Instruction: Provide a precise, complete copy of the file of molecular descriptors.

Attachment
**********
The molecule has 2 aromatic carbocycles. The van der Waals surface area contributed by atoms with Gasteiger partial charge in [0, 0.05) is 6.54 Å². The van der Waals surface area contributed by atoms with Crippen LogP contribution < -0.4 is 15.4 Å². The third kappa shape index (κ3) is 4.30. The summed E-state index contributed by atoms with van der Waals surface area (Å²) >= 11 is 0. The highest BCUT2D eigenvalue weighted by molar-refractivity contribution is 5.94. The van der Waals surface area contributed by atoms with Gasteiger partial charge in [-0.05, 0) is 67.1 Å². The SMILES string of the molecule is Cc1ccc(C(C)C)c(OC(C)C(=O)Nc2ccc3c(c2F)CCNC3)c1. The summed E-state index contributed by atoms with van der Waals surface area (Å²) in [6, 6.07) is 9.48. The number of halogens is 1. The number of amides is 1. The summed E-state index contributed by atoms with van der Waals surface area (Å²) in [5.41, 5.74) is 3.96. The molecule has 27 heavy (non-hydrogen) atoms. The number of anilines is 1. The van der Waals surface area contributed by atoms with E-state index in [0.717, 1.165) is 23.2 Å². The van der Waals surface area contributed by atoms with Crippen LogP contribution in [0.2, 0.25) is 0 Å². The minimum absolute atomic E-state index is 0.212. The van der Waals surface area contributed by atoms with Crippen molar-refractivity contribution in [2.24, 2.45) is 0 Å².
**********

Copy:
The molecule has 2 aromatic carbocycles. The van der Waals surface area contributed by atoms with Gasteiger partial charge in [0, 0.05) is 6.54 Å². The van der Waals surface area contributed by atoms with Crippen LogP contribution < -0.4 is 15.4 Å². The third kappa shape index (κ3) is 4.30. The summed E-state index contributed by atoms with van der Waals surface area (Å²) >= 11 is 0. The highest BCUT2D eigenvalue weighted by molar-refractivity contribution is 5.94. The van der Waals surface area contributed by atoms with Gasteiger partial charge in [-0.05, 0) is 67.1 Å². The SMILES string of the molecule is Cc1ccc(C(C)C)c(OC(C)C(=O)Nc2ccc3c(c2F)CCNC3)c1. The summed E-state index contributed by atoms with van der Waals surface area (Å²) in [6, 6.07) is 9.48. The number of halogens is 1. The number of amides is 1. The summed E-state index contributed by atoms with van der Waals surface area (Å²) in [5.41, 5.74) is 3.96. The molecule has 27 heavy (non-hydrogen) atoms. The number of anilines is 1. The van der Waals surface area contributed by atoms with E-state index in [0.717, 1.165) is 23.2 Å². The van der Waals surface area contributed by atoms with Crippen LogP contribution in [0.2, 0.25) is 0 Å². The minimum absolute atomic E-state index is 0.212. The van der Waals surface area contributed by atoms with Crippen molar-refractivity contribution in [2.24, 2.45) is 0 Å².